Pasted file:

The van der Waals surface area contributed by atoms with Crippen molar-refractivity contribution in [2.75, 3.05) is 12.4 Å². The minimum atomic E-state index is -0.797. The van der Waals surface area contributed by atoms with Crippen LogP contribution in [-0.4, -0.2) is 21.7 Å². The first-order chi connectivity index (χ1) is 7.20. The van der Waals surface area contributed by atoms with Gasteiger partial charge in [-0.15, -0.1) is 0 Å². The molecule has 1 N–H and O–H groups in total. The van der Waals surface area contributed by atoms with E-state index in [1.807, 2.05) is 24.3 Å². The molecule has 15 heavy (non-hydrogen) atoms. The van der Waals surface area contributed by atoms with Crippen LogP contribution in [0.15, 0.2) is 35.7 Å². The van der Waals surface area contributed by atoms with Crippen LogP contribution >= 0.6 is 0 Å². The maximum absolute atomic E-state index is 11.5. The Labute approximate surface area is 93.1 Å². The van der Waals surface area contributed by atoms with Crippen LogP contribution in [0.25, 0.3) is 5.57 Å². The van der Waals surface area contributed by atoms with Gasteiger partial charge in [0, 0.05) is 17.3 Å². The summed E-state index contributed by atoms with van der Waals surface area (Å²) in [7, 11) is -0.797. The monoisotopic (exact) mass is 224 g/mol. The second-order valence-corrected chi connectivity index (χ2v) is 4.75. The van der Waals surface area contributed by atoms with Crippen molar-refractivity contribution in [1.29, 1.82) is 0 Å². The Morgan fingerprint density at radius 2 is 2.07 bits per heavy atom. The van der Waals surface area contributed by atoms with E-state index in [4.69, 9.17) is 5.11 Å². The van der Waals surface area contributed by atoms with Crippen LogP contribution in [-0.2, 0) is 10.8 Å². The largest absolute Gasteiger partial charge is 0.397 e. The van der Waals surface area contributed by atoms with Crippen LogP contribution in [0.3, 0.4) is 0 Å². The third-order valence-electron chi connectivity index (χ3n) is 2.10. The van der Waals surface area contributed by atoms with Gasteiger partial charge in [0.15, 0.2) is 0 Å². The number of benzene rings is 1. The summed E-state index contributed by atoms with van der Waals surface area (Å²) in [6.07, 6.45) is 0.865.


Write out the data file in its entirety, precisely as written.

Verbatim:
The van der Waals surface area contributed by atoms with Crippen molar-refractivity contribution in [2.75, 3.05) is 12.4 Å². The minimum atomic E-state index is -0.797. The van der Waals surface area contributed by atoms with Crippen LogP contribution in [-0.4, -0.2) is 21.7 Å². The first-order chi connectivity index (χ1) is 7.20. The van der Waals surface area contributed by atoms with Gasteiger partial charge in [-0.15, -0.1) is 0 Å². The molecule has 1 N–H and O–H groups in total. The van der Waals surface area contributed by atoms with E-state index in [1.807, 2.05) is 24.3 Å². The molecule has 15 heavy (non-hydrogen) atoms. The van der Waals surface area contributed by atoms with Crippen LogP contribution in [0.15, 0.2) is 35.7 Å². The van der Waals surface area contributed by atoms with Crippen LogP contribution >= 0.6 is 0 Å². The maximum absolute atomic E-state index is 11.5. The Labute approximate surface area is 93.1 Å². The van der Waals surface area contributed by atoms with Crippen LogP contribution in [0.25, 0.3) is 5.57 Å². The van der Waals surface area contributed by atoms with Gasteiger partial charge in [0, 0.05) is 17.3 Å². The summed E-state index contributed by atoms with van der Waals surface area (Å²) in [7, 11) is -0.797. The monoisotopic (exact) mass is 224 g/mol. The second-order valence-corrected chi connectivity index (χ2v) is 4.75. The van der Waals surface area contributed by atoms with Crippen molar-refractivity contribution in [1.29, 1.82) is 0 Å². The Morgan fingerprint density at radius 2 is 2.07 bits per heavy atom. The van der Waals surface area contributed by atoms with E-state index in [4.69, 9.17) is 5.11 Å². The van der Waals surface area contributed by atoms with Crippen LogP contribution in [-0.2, 0) is 10.8 Å². The largest absolute Gasteiger partial charge is 0.397 e. The van der Waals surface area contributed by atoms with Crippen LogP contribution in [0.3, 0.4) is 0 Å². The third-order valence-electron chi connectivity index (χ3n) is 2.10. The van der Waals surface area contributed by atoms with Gasteiger partial charge in [0.15, 0.2) is 0 Å². The number of benzene rings is 1. The summed E-state index contributed by atoms with van der Waals surface area (Å²) in [6.07, 6.45) is 0.865.